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The implications of the shared genetics of psychiatric disorders

Abstract

Recent genomic studies have revealed the highly polygenic nature of psychiatric disorders, including schizophrenia, bipolar disorder and major depressive disorder. Many of the individual genetic associations are shared across multiple disorders in a way that points to extensive biological pleiotropy and further challenges the biological validity of existing diagnostic approaches. Here we argue that the existence of risk alleles specific to a single diagnostic category is unlikely. We also highlight some of the important clinical repercussions of pleiotropy.

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Figure 1: Types of pleiotropy.
Figure 2: Relative CNV frequencies.
Figure 3: Genetic correlation between schizophrenia and selected psychiatric disorders.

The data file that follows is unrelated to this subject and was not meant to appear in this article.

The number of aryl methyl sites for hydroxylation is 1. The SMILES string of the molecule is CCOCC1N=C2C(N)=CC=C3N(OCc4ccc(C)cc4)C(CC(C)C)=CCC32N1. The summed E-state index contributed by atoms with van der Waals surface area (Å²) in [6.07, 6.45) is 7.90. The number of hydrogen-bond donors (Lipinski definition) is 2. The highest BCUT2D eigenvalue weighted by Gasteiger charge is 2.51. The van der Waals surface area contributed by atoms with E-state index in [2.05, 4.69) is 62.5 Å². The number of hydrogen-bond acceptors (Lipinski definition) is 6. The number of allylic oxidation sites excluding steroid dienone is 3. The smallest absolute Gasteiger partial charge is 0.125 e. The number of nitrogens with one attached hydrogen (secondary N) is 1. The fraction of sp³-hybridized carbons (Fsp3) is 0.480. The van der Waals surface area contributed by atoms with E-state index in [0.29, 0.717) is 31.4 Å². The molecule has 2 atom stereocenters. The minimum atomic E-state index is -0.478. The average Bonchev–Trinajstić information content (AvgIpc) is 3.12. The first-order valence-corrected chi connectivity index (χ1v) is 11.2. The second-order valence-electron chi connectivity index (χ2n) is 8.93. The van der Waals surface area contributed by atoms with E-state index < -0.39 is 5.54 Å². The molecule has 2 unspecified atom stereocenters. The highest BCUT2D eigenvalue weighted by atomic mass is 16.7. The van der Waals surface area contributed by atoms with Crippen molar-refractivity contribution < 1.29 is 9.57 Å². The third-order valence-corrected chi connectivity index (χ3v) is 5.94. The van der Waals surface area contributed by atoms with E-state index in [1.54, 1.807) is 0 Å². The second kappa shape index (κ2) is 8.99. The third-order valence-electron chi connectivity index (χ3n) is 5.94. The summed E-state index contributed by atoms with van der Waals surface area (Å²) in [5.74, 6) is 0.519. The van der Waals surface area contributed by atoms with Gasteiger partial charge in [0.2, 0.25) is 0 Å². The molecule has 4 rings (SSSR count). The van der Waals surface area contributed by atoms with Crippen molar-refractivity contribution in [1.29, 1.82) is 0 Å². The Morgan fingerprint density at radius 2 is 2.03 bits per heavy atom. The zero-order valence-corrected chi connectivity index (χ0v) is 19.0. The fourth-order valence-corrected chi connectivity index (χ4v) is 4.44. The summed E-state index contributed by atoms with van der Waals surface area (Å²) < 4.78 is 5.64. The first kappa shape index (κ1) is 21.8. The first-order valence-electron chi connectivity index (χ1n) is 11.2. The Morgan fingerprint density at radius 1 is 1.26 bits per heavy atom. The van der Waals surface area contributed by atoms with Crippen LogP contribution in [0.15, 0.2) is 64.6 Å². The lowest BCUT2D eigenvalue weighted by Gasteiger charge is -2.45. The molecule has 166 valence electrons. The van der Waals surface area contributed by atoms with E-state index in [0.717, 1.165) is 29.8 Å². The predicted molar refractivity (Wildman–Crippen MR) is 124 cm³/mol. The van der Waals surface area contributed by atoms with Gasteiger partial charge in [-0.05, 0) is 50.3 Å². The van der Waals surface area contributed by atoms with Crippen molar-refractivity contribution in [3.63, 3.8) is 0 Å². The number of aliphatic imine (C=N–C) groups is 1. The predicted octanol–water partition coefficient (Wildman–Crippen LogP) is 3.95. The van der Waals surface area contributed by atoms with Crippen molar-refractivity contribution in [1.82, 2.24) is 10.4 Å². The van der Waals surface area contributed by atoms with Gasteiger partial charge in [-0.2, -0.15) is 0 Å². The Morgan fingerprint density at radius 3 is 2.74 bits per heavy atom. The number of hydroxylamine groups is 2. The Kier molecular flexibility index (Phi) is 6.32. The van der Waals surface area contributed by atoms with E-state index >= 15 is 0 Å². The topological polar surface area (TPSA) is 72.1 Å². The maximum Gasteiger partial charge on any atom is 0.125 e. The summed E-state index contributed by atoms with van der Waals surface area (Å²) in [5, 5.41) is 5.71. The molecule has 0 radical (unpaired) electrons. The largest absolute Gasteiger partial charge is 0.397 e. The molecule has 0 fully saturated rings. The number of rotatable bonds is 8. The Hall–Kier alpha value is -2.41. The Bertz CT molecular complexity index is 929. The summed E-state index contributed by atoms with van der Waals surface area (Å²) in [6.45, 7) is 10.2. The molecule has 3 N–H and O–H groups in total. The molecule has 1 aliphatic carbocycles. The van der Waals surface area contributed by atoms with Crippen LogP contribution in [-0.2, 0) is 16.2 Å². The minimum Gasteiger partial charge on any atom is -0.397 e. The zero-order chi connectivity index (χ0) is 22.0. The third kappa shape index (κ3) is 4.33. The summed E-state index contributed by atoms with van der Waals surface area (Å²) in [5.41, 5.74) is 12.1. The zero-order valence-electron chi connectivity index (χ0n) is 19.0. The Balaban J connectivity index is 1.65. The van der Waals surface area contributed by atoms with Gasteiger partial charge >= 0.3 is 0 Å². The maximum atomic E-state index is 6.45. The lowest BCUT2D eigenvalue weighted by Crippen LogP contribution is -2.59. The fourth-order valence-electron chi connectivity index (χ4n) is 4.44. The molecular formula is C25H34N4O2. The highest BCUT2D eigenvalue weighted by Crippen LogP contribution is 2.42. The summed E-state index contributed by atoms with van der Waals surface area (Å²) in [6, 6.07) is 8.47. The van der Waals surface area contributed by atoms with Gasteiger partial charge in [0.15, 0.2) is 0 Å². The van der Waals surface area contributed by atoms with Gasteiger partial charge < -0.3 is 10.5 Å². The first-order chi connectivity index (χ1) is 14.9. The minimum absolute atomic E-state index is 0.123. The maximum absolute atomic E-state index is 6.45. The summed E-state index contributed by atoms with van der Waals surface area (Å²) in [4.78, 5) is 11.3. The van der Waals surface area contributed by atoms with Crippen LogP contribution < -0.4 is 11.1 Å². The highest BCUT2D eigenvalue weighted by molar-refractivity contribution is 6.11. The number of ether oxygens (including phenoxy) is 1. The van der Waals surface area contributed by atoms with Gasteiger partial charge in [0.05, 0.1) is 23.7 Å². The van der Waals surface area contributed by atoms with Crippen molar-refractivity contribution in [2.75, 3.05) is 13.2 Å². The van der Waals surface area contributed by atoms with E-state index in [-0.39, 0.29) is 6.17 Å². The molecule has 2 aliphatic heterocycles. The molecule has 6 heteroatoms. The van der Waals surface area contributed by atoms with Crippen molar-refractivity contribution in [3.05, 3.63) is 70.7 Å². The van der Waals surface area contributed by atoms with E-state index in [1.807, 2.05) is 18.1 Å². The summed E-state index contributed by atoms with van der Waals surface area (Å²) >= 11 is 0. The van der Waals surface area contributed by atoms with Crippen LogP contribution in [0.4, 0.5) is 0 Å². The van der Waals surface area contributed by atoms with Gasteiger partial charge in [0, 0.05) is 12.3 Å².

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Acknowledgements

This work was funded by Medical Research Council (MRC) Centre grant MR/L010305/1 and program grant G0800509.

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Correspondence to Michael C O'Donovan.

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Michael C.O'Donovan has received a consultancy fee from Roche for participation in a discussion about using genetics to identify drug targets.

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O'Donovan, M., Owen, M. The implications of the shared genetics of psychiatric disorders. Nat Med 22, 1214–1219 (2016). https://doi.org/10.1038/nm.4196

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